Decision overturns more than an election
Over the last decades, Samoa has carefully polished its image as a democratic nation, one governed by laws, not men.
We created independent offices of review, arm's length tender processes, and all the other institutional hallmarks of democracy that are pleasing to the ears of aid donors and cement our place in the community of democratic nations.
But on Tuesday evening that was unwound; we saw the facade of Tuilaepa Dr. Sailele Malielegaoi the democrat crumble in a little more than ten minutes.
By agitating and creating the conditions for the overriding of a democratic verdict, the caretaker Prime Minister stained his own legacy and our country’s.
In refusing to accept the potential of defeat and seeking a second try at winning office, Tuilaepa has perpetrated incalculable damage to this nation’s reputation and its institution.
The caretaker Prime Minister, of course, pressed for the decision reached by the Head of State, His Highness Tuimalealiifano Vaaletoa Sualauvii II, on Monday evening.
Fiame Naomi Mataafa, the leader of the Fa'atuatua i le Atua Samoa ua Tasi (F.A.S.T.) party opposed it.
In doing so, Fiame noted that the conditions of political uncertainty cited by the Head of State in his decision to cancel the election were a result of decisions taken by the caretaker Government itself.
“The reason there is a 26-26 deadlock is the result of a decision and action taken by the Electoral Commissioner and signed by the Head of State,” she said.
Were it not for an about-face by the Office of the Electoral Commission on the question of whether enough women had been elected to the Parliament, then there would be no political gridlock in need of solving.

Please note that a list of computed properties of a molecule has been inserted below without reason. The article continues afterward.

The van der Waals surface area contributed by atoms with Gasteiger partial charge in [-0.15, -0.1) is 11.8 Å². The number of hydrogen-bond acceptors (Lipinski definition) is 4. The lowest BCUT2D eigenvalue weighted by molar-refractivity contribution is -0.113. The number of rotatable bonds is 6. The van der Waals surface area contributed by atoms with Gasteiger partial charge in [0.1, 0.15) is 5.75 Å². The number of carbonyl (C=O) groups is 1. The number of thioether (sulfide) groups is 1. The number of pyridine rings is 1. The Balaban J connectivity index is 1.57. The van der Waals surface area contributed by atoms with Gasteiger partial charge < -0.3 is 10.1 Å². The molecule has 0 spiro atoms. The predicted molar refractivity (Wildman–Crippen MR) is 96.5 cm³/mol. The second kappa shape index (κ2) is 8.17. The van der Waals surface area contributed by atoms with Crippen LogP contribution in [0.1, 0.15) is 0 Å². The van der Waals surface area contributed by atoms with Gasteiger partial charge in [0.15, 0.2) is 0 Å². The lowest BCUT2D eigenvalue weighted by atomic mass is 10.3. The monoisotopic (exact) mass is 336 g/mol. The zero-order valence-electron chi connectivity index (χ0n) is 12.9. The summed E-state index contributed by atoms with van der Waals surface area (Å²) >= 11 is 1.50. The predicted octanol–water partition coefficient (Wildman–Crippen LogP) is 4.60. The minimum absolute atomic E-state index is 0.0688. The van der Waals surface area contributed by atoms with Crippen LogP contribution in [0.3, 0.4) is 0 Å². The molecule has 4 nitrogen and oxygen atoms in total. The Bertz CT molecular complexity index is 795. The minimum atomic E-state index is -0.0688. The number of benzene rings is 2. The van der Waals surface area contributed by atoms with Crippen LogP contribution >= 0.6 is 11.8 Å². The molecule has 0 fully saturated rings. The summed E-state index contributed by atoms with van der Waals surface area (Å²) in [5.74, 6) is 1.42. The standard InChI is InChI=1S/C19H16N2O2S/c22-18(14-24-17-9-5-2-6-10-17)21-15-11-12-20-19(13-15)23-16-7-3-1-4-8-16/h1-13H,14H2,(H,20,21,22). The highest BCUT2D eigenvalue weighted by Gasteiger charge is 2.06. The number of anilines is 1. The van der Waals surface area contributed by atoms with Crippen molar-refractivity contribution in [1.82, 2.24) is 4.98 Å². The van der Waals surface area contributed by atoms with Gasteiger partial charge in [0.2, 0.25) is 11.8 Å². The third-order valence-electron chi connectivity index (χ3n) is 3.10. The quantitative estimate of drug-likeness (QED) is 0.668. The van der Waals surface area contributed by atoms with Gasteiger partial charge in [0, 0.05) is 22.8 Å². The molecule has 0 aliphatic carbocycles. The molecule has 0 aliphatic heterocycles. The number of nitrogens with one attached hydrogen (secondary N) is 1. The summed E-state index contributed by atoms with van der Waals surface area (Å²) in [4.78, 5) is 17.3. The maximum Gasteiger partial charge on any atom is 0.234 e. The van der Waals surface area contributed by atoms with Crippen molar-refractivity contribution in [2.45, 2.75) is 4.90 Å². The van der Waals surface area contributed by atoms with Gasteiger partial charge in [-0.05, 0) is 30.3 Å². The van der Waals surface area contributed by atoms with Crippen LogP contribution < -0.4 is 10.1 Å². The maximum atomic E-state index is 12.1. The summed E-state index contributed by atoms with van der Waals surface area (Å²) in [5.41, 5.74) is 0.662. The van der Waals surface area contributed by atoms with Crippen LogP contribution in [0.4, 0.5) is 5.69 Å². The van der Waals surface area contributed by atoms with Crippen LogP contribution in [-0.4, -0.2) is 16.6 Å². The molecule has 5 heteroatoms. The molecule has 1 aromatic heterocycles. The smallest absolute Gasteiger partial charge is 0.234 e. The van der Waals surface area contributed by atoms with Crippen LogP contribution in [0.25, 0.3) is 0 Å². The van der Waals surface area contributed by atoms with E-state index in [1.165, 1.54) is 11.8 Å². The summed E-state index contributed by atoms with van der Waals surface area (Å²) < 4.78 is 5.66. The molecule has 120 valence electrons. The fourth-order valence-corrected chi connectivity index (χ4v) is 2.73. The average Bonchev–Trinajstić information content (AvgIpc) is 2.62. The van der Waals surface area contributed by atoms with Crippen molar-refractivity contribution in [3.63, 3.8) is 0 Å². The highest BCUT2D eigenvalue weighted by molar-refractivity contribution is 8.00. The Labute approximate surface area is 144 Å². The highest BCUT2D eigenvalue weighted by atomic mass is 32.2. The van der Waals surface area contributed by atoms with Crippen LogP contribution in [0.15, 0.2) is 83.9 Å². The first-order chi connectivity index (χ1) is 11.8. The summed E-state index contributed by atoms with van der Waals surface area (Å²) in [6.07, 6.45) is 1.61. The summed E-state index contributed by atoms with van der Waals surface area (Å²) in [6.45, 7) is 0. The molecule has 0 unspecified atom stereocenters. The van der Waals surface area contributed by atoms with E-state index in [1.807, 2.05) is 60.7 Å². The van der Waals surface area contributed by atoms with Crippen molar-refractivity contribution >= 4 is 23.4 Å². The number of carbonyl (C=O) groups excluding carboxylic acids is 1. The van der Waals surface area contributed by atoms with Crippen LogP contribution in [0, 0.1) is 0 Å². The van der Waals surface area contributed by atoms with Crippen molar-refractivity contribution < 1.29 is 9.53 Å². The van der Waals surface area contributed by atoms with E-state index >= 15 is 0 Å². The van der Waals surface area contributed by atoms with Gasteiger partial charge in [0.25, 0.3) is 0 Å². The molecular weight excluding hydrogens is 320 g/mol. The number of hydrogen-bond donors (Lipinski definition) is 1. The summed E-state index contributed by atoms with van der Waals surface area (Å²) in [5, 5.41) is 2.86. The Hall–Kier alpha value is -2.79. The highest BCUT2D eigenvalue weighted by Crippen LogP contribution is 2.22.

This is the first of many logical inconsistencies in the justification provided by the Head of State in his justification for voiding a legitimate democratic election.
But telling too was the timing of this decision, based, as it was, on the apparent inability for either party to form Government.
Why did it come the day before the Supreme Court was scheduled to hear a case that could potentially have handed Fiame a wafer-thin governing majority, but a majority nonetheless?
Such timing reminds of another decision with profound political implications handed down last month.
A decision by the Office of the Electoral Commissioner to appoint a sixth woman M.P. to Parliament came just before Tuala Iosefo Ponifasio’s announcement that he was joining F.A.S.T.
That two consecutive decisions to shift the political goalposts should both have been made on the eve of a potential democratic outcome being achieved is questionable.
And so too was the substance of the Head of State’s decision to call for a new 21 May election.
“I have been assured that as the Head of State I am able to call fresh elections where, after a general election, there is no clear majority to form a government; and where it is in the public interest to do so,” His Highness said.
From whom were these assurances provided?
What part of Samoa’s constitution allows the Head of State to override the democratic process before a Parliament has even convened and it has been established that no one party leader can command a majority on its floor?
We can find no such authority in our nation’s founding document. Taking such a radical course of action obliged His Highness to explicitly tell the people of Samoa from where he was drawing his authority.
It is a common misconception that the Head of State has been invested with absolute legal power. This is not true. He may be personally immune from criminal prosecution but challenging His Highness’ decisions and their foundation in law is a regular occurrence.